Except that all the characters -- all the human characters -- are supposed to be American. The New Zealand and U.K. actors adopt American accents, the Canadians use American pronunciations. The setting is supposed to be the United States -- indeed, with little interest shown in what the world outside of the U.S. is supposed to be like (not unlike another Canadian-filmed American-set alien invasion series, Falling Skies, whose fans have sometimes noted that there have been few references to the situation beyond American borders).

Which raises the question: when is a sci-fi metaphor/allegory a way of dealing with a topic -- and when is it a way of avoiding having to deal with a topic?

Viewed a certain way, Defiance is a series that wants to portray a multi-cultural, pluralistic world yet is only comfortable doing so by creating imaginary alien immigrants while deliberately ignoring the multi-culturalism and pluralism that is reflected by its own cast and crew. Apparently the filmmakers seem to believe their audience will happily embrace aliens with bleached-white skin and jutting foreheads but would run screaming from the room if series star Grant Bowler spoke with a New Zealand accent.

One could go further and say the series even evinces a slight (if perhaps unconscious) xenophobia -- belying its very own theme. An imperialistic power that wants to rob the town of its independence is referred to as the "Earth Republic" -- arguably planting in the minds of the viewer an image of a United Nations-like foreign alliance imposing itself upon heartland America. One of the few humans to speak with a non-American accent is the town's sinister and newly appointed Earth Republic overseer. Another character even mimicks his accent in the 2nd season premiere as though to emphasize he's "foreign."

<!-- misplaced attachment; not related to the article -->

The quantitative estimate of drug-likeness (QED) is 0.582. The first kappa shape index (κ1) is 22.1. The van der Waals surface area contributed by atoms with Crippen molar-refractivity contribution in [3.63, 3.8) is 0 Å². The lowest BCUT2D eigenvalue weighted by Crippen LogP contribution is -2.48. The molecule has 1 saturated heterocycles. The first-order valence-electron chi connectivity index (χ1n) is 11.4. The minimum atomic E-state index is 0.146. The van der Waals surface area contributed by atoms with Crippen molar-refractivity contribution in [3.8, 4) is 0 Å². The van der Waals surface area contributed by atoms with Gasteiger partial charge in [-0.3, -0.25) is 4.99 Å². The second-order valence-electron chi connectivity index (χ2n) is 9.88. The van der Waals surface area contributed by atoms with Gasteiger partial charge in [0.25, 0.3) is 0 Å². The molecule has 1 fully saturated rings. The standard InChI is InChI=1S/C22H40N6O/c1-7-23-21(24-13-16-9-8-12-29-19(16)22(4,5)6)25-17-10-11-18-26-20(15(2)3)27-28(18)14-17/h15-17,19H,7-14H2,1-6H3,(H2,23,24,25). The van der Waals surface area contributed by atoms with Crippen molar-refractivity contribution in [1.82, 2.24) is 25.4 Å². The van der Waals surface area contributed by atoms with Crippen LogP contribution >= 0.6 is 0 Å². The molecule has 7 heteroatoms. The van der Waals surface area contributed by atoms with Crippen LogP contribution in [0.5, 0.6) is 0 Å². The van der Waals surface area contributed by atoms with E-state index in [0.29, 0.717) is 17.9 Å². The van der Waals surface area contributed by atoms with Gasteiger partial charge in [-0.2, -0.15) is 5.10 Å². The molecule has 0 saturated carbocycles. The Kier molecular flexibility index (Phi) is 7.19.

Nor is Defiance entirely alone in the way its well-intentioned metaphor can seem to trump the very issues with which it purports to be dealing. In the X-Men movies, the explicit metaphor and allegory is about minority rights and bigotry -- yet actual minorities seem oddly unrepresented. And even some non-American characters from the original comics have been re-imagined in the movies as Americans. So like with Defiance, the movies seem to be a plea for tolerance and inclusiveness so long as we don't actually have to be inclusive!

Part of the problem may be that the roots of the sci-fi allegory first dug in during a more conservative era. In the 1960s Star Trek series, the alien Mr. Spock was quickly embraced as a symbol of "the other" and promoting the message that it was okay to be different -- the fact that he was played by a white male was less important than what he represented. And, indeed, it might have been difficult to get the network to okay an actual minority actor in the role when not too many years earlier some TV stations refused to broadcast specials featuring black stars.

So perhaps modern SF filmmakers look back to such examples and say: "If it was good enough for Star Trek, it's good enough for us!"

But Star Trek was half a Century ago.

If we're still only able to explore themes of race and multi-culturalism by getting mainly white actors to adopt mostly American accents while confronting make-believe aliens and mutants -- is any message really getting across?